Unformatted text preview: rger than the plaintext. — The speed of I/O devices demands fast encryption and decryption, and will probably require encryption hardware. In some applications, special high-speed algorithms may be required. — Safe, long-term storage for keys is required. — Key management is much more complicated, since different people need access to different files, different portions of the same file, and so forth. Previous Table of Contents Next Products | Contact Us | About Us | Privacy | Ad Info | Home Use of this site is subject to certain Terms & Conditions, Copyright © 1996-2000 EarthWeb Inc. All rights reserved. Reproduction whole or in part in any form or medium without express written permission of EarthWeb is prohibited. Read EarthWeb's privacy statement. To access the contents, click the chapter and section titles. Applied Cryptography, Second Edition: Protocols, Algorthms, and Source Code in C (cloth)
Brief Full Advanced Search Search Tips (Publisher: John Wiley & Sons, Inc.) Author(s): Bruce Schneier ISBN: 0471128457 Publication Date: 01/01/96 Search this book:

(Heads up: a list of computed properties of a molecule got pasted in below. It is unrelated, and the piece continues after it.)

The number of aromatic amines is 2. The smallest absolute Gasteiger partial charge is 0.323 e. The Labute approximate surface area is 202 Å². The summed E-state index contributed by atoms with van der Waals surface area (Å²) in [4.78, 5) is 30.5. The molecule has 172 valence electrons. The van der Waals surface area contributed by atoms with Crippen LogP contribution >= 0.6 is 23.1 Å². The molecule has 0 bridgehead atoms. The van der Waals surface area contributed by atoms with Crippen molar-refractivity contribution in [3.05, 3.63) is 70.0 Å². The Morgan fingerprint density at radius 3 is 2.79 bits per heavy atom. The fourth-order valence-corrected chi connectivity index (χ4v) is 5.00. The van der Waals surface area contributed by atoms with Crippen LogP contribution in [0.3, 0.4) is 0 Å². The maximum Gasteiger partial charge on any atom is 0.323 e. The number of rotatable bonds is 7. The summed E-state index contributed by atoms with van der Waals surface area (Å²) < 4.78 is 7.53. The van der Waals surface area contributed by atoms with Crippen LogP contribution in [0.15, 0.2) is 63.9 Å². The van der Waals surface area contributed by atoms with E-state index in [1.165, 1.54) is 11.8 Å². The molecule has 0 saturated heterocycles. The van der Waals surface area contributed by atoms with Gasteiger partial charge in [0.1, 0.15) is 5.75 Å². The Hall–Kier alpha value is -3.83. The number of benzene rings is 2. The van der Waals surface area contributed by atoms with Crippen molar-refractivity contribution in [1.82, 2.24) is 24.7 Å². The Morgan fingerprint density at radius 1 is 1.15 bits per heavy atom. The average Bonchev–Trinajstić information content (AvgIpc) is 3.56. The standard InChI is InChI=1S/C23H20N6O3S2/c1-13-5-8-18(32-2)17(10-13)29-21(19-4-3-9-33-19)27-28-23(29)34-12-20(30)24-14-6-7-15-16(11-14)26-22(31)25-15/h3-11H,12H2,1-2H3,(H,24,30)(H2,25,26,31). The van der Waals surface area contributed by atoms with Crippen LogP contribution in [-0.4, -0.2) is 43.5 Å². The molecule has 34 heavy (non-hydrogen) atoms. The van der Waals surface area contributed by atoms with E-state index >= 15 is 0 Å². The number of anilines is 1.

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----------- Table 10.4 Comparing Link-by-Link and End-to-End Encryption Link-by-link encryption Security within Hosts Message exposed in sending host Message exposed in intermediate nodes Role of User Applied by sending host Invisible to user Host maintains encryption One facility for all users Can be done in hardware All or no messages encrypted Implementation Concerns Requires one key per host pair Requires encryption hardware or software at each host Provides node authentication End-to-end encryption Message encrypted in sending host Message encrypted inintermediate nodes Applied by sending process User applies encryption User must find algorithm User selects encryption More easily done in software User chooses to encrypt or not, for each message Requires one key per user pair Requires encryption hardware or software at each node Provides user authentication If the encrypte...
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